Capstone Title

Remote Sensing Use in Coastal Zone Management: With Emphasis on Identification of Nearshore Hardbottom Communities and Sensitive Marine Communities

Defense Date

1998

Document Type

Capstone

Degree Name

M.S. Coastal Zone Management

First Advisor

Richard E. Dodge

Second Advisor

Stacy Myers

Third Advisor

Bart J. Baca

Abstract

Coastal zone management, as it relates to the identification of nearshore hardbottom communities and sensitive marine communities utilizing remote sensing, is discussed.

Utilizing special camera platforms and remote sensing equipment to record electromagnetic impulses or images on film, observers can acquire information about marine ecosystems as well as urban growth and other phenomena. Remote sensing applications go beyond detecting the electromagnetic impulses in the visible light spectrum.

Non-visible electromagnetic energy like radio waves are important for acquiring remotely sensed information because one of the major shortcomings of remote sensing i n the visible spectrum is interference from clouds, dust, fog, haze, and darkness or lack of visible light.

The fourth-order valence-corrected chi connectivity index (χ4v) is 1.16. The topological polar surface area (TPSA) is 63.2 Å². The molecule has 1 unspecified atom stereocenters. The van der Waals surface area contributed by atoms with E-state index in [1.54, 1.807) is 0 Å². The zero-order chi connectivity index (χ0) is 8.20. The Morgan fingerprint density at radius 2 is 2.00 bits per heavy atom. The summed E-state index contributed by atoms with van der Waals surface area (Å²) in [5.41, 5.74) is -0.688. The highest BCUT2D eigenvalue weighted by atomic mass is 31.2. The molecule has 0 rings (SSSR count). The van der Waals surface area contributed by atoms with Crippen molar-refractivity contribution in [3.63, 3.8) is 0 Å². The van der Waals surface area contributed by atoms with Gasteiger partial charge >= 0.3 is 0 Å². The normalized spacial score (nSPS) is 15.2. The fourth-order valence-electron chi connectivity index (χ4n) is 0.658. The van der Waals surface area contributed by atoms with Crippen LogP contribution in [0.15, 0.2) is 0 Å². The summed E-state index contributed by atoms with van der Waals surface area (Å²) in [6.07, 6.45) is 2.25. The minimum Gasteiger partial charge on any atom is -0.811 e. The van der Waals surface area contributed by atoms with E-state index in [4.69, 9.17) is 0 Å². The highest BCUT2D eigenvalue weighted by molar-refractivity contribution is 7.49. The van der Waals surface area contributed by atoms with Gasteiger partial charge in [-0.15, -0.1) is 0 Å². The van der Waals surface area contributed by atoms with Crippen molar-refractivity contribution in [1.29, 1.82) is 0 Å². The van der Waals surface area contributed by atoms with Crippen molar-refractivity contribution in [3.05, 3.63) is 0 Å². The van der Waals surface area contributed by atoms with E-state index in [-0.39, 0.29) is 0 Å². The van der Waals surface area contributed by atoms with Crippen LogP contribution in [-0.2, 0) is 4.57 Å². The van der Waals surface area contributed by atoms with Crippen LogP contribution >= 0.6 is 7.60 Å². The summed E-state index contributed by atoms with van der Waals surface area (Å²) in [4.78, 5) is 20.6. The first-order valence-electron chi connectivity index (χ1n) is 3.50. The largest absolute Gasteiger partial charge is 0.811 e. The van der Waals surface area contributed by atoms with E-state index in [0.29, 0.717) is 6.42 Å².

The tools used for all remote sensing applications include passive sensing devices that utilize the Sun's energy (i.e., cameras) and active sensing devices that produce a signal or sound and identify objects from the returned signal (i.e., RADAR) .

All the equipment used for environmental remote sensing requires a platform from which it does its work. Platforms include ground observation platforms, airborne platforms, and satellites. Some satellites and sensors are designed specifically for marine applications. Researchers are able to gather remotely sensed information about marine communities, interpret that information, and display the results using Geographical Information Systems.

Coral reefs and seagrass beds are good sources of information about the ecological health of a benthic ecosystem. Monitoring them presents several challenges for researchers because of the difficulty of water penetration by electromagnetic energy. Water does not lend itself easily to remote sensing because it absorbs almost all electromagnetic wavelengths over 700nm.

Researchers are continuously finding new ways to make water penetration easier. Improving sensor sensitivity, reducing pixel sizes, and creating better algorithms are likely some of the keys to accurate remote sensing signature identification in the future.

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